Probiotics has become a buzzword in the last few years. After making waves in the healthy living community, probiotics found their way into the mainstream, with products like Kombucha, sauerkraut, and kimchi readily available at local grocery stores. Despite the growing popularity of probiotics, the consumption of prebiotics remains relatively low.
Many are completely unaware of the existence of prebiotics, and its ability to “feed” probiotics. They supply the body with essential nutrients the gut needs to lower inflammation, increase immune function, aid weight loss, and even lower risk for various chronic diseases.
As we approach the holiday season, and all of the unhealthy and gut meddling foods we’re all likely to consume, it’s more important than ever to pay attention to prebiotics and probiotics to stabilize our gut health.
So What Are Prebiotics?
Prebiotics are known as a type of fiber called “oligosaccharides,” a non-digestible fiber compound. Similar to other high-fiber foods like garlic, jicama, and onions, they pass through the upper part of the gastrointestinal tract and remain undigested.
The body can’t fully break them down. Once they pass through the small intestine, they reach the colon and are fermented by gut microflora (a complex community of microorganisms that live in the digestive tract).
As they make their way through the stomach they bring amazing positive changes to the digestive tract and organs. It’s the fuel needed for beneficial bacteria living in your gut to thrive.
How Do Prebiotics and Probiotics Compare?
Both accomplish important health tasks for the gut. Below are the key differences between how they operate and are used.
How Prebiotics and Probiotics Improve Health Together
Over the past 15 years the medical community has discovered that the colon is incredibly important to wellness. Healthy bacteria strengthens the bowel wall, improves mineral absorption, and aids in the regulation of hormone production. All providing a wide range of essential health benefits.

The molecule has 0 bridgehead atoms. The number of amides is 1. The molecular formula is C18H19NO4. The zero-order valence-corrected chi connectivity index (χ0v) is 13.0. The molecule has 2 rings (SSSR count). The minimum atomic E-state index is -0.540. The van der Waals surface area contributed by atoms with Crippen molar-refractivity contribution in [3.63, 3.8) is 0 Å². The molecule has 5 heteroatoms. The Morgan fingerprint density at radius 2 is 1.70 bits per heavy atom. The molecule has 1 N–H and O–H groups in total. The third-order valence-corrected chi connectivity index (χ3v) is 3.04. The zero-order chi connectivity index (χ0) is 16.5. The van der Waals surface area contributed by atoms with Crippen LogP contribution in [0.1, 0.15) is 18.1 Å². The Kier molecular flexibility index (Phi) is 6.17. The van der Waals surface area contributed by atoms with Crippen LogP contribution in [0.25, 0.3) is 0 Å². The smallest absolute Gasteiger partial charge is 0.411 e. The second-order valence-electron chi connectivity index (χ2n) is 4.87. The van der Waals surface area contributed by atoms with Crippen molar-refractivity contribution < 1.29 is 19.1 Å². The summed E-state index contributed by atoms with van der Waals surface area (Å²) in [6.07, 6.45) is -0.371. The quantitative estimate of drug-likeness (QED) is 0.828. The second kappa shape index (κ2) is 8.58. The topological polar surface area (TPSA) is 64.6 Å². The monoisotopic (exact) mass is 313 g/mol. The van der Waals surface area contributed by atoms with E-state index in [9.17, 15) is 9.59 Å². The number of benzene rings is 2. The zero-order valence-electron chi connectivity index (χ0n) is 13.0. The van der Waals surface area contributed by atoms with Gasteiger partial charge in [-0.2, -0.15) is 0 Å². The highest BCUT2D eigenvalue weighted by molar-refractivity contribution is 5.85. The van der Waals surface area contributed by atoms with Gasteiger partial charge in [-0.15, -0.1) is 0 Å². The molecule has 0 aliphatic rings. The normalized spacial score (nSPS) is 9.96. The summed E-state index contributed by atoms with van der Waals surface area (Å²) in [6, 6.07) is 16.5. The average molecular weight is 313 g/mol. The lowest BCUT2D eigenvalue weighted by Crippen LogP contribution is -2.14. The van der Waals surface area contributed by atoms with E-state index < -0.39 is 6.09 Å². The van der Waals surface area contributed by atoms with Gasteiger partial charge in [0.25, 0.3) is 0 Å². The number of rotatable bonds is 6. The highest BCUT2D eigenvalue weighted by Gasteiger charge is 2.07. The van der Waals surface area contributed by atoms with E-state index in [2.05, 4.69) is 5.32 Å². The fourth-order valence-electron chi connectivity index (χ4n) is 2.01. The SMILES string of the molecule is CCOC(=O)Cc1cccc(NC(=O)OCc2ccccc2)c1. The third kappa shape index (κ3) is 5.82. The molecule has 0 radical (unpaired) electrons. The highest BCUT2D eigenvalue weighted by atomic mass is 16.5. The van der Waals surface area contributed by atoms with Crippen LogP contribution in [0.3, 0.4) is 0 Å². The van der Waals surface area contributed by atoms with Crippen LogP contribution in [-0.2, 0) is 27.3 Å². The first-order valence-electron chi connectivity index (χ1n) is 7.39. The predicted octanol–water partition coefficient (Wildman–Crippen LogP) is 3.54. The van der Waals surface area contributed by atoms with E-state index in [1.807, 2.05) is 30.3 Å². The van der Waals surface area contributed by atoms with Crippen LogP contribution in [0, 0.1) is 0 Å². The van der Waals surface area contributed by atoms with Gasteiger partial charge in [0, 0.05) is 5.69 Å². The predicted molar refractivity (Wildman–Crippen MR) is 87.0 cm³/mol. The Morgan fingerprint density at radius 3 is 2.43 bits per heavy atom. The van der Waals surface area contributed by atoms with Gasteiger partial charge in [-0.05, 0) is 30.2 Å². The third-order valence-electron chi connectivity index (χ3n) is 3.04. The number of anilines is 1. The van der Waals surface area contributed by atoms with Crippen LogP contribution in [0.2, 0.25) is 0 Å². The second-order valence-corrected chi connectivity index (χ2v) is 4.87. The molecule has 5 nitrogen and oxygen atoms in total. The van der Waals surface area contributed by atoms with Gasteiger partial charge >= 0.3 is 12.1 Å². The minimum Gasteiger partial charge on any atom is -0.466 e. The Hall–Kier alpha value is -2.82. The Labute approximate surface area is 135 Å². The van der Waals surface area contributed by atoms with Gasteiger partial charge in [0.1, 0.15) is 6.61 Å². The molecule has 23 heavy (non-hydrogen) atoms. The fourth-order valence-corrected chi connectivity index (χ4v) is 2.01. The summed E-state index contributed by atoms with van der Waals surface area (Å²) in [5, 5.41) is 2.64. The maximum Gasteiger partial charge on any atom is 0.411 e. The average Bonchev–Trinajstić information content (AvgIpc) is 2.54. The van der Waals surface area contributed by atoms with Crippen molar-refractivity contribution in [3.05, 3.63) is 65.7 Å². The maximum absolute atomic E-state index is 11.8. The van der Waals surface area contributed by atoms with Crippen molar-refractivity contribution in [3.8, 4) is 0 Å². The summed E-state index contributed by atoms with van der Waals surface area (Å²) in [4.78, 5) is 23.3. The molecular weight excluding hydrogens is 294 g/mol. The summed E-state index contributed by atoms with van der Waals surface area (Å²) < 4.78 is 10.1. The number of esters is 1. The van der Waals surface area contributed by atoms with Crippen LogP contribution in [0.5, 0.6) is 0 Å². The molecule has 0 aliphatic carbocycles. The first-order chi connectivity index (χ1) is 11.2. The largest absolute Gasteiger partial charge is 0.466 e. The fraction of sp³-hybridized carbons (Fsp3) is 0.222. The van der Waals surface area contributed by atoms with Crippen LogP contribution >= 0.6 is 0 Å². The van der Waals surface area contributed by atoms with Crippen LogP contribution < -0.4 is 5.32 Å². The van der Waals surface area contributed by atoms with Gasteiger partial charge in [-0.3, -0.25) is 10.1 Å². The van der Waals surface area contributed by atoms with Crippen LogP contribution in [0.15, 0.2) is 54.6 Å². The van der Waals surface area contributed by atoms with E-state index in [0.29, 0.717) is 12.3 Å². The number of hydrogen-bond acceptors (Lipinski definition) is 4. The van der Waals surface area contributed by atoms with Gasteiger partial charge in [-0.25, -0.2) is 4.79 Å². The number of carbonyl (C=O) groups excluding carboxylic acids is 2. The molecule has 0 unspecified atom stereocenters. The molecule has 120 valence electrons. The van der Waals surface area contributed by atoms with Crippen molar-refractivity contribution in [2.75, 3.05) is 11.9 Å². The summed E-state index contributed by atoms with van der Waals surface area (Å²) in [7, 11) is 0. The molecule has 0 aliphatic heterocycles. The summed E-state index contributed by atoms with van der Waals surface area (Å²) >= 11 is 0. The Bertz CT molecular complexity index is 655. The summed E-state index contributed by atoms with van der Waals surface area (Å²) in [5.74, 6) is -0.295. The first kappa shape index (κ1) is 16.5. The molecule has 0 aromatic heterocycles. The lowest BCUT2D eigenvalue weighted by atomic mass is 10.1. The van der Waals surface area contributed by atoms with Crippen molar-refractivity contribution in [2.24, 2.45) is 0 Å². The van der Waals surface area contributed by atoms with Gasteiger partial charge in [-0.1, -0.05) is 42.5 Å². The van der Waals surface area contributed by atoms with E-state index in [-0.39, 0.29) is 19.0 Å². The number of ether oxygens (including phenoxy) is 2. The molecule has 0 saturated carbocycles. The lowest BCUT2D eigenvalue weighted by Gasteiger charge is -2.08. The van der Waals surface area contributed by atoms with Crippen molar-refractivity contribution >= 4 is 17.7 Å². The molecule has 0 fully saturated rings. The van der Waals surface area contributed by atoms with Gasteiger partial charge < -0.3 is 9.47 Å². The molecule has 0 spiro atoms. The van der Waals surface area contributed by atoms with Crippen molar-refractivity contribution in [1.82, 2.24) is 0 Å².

Prebiotics coupled with probiotics is a dynamic dream team for heightened levels of health. They work in conjunction to produce beneficial bacteria to enable changes to take place in the gastrointestinal system.
What makes prebiotics so vital is their ability to fertilize good bacteria and stop the production of disease causing bacteria. A fundamental role in maintaining balance and diversity within intestinal bacteria.
Another positive side-effect of ample beneficial bacteria is the improvement of overall health, including physical, mental, and emotional. Since gut health is closely connected to other bodily functions, it’s incredibly important to use prebiotics and probiotics together to lower inflammation and disease risks.
Benefits of Higher Intakes of Prebiotics:
- Lower inflammation & autoimmune reactions
- Healthier cholesterol levels
- Lower risk for obesity & weight gain
- Lower risk for cardiovascular disease
- Better gut health
- Improved digestion
- Lower stress response
- Better hormonal balance
- Higher immune function